Shares in Vivendi Universal fell Monday on news that the feds had opened a criminal investigation involving the company.
The “preliminary” investigation, as Vivendi describes it, is being conducted by the U.S. attorney’s office for the Southern District of New York in coordination with an informal inquiry of Vivendi already underway at the Miami office of the Securities and Exchange Commission.
Shares in Vivendi fell as much as 7% Monday following Vivendi’s latest disclosure. That initial drop duplicated the shares’ decline last month after Reuters reported that a French prosecutor would likely open up an investigation into past public statements by the Paris-based media, telecommunications and utility conglomerate.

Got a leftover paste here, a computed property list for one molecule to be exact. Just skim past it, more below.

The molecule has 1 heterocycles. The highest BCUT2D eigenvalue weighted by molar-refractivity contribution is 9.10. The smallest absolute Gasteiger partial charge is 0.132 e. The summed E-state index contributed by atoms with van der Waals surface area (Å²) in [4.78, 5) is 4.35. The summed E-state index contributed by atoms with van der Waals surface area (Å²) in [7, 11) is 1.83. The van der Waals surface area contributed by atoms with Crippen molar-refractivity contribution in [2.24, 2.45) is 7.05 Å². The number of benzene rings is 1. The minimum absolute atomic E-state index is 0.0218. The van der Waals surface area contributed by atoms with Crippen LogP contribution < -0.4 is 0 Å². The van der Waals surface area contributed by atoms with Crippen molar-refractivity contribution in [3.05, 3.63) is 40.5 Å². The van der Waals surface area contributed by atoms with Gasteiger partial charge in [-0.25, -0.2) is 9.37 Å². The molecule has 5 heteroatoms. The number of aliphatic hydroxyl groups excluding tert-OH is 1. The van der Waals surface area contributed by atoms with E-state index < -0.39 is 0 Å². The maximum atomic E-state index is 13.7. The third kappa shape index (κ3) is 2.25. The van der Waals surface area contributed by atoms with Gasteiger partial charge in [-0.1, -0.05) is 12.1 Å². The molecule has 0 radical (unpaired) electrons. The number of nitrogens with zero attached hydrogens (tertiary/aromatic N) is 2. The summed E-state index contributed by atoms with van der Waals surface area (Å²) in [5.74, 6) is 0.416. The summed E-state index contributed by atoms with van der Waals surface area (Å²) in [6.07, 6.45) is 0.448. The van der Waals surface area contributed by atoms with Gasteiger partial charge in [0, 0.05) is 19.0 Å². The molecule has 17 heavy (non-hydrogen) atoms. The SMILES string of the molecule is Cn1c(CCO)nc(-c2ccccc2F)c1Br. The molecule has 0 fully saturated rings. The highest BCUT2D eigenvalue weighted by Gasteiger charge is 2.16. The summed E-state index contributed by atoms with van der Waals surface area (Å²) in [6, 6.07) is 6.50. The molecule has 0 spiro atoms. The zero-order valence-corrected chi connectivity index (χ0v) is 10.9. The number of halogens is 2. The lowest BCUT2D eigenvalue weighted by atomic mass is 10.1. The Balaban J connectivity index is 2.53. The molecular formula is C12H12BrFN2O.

On Monday afternoon, Vivendi’s shares recovered somewhat to trade at $12.18, down 2.4% for the day.
Though Vivendi didn’t specify the subject of the U.S. investigation, the focus of the French inquiry was reported to be public statements made by Vivendi’s former CEO Jean-Marie Messier.
Messier, who had attempted to transform Vivendi from a water company into an international media conglomerate with the purchases of a music studio, a movie studio and various publishing assets, left the company earlier this year amid allegations that he had overstated the financial health of the media empire he was building.
Since Messier’s departure, his replacement, Jean-Rene Fourtou, has labored to cut debt and re-establish Vivendi’s financial footing. Last week, for example, Vivendi announced it would sell the Houghton Mifflin publishing operation it bought only last year.
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